From Henry Knox
War department July 16. 1793
I have the honor to submit to you the letters brought by the express from the South Western Territory, relatively to the barbarous murder committed by the Whites on some friendly Cherokees.1 I have the honor to be with the greatest respect Your obedt Servant
LS, DLC:GW; LB,DLC:GW.
1. The express brought Knox a letter written at Knoxville on 13 June by Daniel Smith, the secretary of the Southwest Territory, in which Smith reported on “the perpetration of as inhuman an act as ever was committed” upon a group of friendly Cherokee Indians by militia under the command of Capt. John Beard. Smith was apprehensive that this incident would lead to retaliation, and he described his preparations to defend the white residents in the territory. He enclosed a copy of a report from Maj. Robert King and Daniel Carmichael of 12 June, in which they described the attack on the Cherokees earlier that morning. He also enclosed a copy of his letter to Hanging Maw and other Cherokee chiefs of 13 June, in which Smith urged the Indians to remain peaceful and to proceed with their previously planned visit to Philadelphia, where they could “Hear what your and our great father, the President, will say…. I assure you, in great truth, I believe he will give you satisfaction” (ASP, Indian Affairs, description begins Walter Lowrie et al., eds. American State Papers. Documents, Legislative and Executive, of the Congress of the United States. 38 vols. Washington, D.C., Gales and Seaton, 1832–61. description ends 1:459). A Cherokee delegation had been preparing to depart for Philadelphia in accordance with an invitation issued by Blount in behalf of the president (Knox to Blount, 26 June, John McKee to Blount, 3 June, Blount to Cherokee Chiefs, 5 June 1793, ibid., 430, 457). Smith was serving as acting governor at this time because Governor William Blount had left Knoxville on 7 June for a visit to Philadelphia (Blount to Knox, 6 June, Carter, Territorial Papers description begins Clarence Edwin Carter et al., eds. The Territorial Papers of the United States. 27 vols. Washington, D.C., 1934–69. description ends , 4:270). For Knox’s earlier receipt of another report of this attack, see Knox to GW, 13 July, and note 1.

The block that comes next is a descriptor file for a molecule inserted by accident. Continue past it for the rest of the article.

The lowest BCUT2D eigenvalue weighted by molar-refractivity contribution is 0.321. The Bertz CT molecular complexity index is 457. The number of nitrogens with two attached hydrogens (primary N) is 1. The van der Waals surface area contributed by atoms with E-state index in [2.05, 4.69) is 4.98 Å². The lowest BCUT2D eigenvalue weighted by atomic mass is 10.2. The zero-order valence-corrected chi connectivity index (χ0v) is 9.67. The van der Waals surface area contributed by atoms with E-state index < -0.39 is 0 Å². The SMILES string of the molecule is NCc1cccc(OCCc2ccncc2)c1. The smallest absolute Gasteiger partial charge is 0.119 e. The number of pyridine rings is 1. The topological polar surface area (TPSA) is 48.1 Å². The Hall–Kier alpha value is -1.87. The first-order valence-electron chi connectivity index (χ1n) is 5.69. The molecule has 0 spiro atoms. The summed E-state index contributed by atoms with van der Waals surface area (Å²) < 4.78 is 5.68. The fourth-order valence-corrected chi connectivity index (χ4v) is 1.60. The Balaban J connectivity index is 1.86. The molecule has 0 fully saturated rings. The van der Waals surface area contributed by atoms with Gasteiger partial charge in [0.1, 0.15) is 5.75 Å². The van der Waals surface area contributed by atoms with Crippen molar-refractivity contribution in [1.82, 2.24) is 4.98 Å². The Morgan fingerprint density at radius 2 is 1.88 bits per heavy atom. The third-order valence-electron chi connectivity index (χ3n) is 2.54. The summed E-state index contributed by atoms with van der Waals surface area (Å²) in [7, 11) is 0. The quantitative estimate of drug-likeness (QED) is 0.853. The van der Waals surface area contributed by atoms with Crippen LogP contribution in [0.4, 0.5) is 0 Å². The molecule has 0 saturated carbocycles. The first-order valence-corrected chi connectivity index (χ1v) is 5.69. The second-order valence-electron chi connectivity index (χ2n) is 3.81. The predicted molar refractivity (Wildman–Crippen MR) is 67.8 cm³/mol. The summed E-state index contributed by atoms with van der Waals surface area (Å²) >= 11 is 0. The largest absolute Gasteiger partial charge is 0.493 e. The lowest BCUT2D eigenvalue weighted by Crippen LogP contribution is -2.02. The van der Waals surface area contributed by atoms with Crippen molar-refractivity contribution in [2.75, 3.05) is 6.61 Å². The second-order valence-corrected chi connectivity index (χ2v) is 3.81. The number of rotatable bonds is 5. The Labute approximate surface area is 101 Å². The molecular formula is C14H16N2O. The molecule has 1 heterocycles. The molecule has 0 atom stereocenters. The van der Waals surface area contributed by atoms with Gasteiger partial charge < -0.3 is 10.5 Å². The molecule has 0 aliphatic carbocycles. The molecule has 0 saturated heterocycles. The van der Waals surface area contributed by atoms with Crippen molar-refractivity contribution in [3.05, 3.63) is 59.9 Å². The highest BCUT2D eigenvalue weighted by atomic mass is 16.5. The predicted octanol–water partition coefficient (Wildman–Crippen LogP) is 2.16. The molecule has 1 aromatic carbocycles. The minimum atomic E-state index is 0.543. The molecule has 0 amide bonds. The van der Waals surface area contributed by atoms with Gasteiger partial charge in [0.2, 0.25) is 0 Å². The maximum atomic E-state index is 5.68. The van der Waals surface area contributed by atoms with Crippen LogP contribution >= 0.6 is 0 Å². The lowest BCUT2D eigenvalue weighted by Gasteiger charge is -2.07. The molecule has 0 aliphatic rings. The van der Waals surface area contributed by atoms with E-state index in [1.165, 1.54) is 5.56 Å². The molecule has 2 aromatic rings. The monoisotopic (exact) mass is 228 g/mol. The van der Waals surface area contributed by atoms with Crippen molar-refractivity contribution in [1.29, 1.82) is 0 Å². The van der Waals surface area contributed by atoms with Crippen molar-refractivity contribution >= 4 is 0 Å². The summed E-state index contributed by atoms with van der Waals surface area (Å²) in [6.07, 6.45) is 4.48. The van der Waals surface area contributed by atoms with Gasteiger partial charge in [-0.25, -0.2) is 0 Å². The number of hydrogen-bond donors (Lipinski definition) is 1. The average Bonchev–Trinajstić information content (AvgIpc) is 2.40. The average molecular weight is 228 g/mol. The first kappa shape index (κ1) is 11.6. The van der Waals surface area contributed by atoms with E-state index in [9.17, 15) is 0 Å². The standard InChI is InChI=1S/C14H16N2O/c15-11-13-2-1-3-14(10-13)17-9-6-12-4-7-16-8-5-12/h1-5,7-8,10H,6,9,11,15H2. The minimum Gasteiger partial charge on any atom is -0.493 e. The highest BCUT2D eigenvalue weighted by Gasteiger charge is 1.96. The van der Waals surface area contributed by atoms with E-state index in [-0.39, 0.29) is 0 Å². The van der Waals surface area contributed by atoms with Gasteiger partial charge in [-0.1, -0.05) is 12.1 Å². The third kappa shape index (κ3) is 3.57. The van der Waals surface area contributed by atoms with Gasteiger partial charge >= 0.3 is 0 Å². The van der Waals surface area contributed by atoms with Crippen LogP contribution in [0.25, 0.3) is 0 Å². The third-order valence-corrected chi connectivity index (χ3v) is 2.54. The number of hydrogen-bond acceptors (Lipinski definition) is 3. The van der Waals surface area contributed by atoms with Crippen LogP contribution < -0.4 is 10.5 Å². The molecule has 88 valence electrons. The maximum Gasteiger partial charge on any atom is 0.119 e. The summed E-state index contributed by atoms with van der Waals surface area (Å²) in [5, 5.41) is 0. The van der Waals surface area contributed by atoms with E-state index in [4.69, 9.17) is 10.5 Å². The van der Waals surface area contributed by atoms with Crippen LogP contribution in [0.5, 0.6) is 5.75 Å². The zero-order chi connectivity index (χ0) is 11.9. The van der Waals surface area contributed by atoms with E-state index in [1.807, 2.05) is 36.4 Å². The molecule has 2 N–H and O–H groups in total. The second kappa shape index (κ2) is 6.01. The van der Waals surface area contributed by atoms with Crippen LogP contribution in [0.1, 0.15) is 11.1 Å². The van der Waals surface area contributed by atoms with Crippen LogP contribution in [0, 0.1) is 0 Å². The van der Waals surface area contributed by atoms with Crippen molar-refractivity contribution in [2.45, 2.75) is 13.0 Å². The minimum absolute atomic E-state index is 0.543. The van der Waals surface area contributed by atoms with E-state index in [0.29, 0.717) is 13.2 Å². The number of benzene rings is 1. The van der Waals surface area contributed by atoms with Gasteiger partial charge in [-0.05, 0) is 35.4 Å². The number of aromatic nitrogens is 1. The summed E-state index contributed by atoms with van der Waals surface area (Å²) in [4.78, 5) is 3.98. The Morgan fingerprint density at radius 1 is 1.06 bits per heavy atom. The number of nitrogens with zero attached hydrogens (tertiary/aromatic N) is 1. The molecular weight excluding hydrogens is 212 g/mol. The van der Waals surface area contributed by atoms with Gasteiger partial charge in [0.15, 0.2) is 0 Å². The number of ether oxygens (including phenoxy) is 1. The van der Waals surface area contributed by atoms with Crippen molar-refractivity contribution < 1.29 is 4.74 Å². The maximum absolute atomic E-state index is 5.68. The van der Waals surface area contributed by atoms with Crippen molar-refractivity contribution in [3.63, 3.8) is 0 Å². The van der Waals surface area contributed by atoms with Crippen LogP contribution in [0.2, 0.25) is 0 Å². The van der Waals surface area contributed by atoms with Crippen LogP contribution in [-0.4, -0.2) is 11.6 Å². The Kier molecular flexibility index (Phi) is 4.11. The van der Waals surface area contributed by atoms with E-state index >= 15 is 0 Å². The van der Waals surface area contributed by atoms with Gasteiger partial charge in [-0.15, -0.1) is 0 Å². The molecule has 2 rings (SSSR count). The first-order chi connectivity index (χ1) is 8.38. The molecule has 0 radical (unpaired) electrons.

Smith’s letter of 13 June was accompanied by letters to Knox of 17 and 22 June. The first was written when Smith expected a “general war,” and the second after the Indians “agreed to wait and hear the determination of the President.” Several enclosures accompanied these two letters, including one from the Cherokee chief Hanging Maw to GW. Written at Coyatee on 15 June, it reads: “I received the talk of our great Father, and always held it fast. You sent me word that nothing should happen me at my own house. It was but four nights after Governor Blount left home until this happened to me.
“I am writing to the President of the United States. It is a long time since I have seen him, but I have seen him, when we were both young men and warriors.
“It was but a few days since I received an invitation from the President to go to Philadelphia; part of our head-men had gathered at my house, and the balance were on the way, and a party of white people came and wounded me, and killed several more, some of them chiefs. We thought very well of your talk of restoring peace, and our land being made safe to us; but the white people have spoiled the talk at present. The heads of our land thought very well of going to Philadelphia, but some of them now lie dead, and some of them wounded. You need not look for us to go there at this time. The Little Turkey has sent to the Chickasaws and Choctaws, and has gone to the Creeks himself, to let these nations know that he was going to Philadelphia this Fall, that a head-man from each nation might accompany him, that the whole might agree on one thing, and all be at peace” (ASP, Indian Affairs, description begins Walter Lowrie et al., eds. American State Papers. Documents, Legislative and Executive, of the Congress of the United States. 38 vols. Washington, D.C., Gales and Seaton, 1832–61. description ends 1:459–63). GW received Knox’s letter and its many enclosures on 16 July (JPP description begins Dorothy Twohig, ed. The Journal of the Proceedings of the President, 1793–1797. Charlottesville, Va., 1981. description ends , 200–201).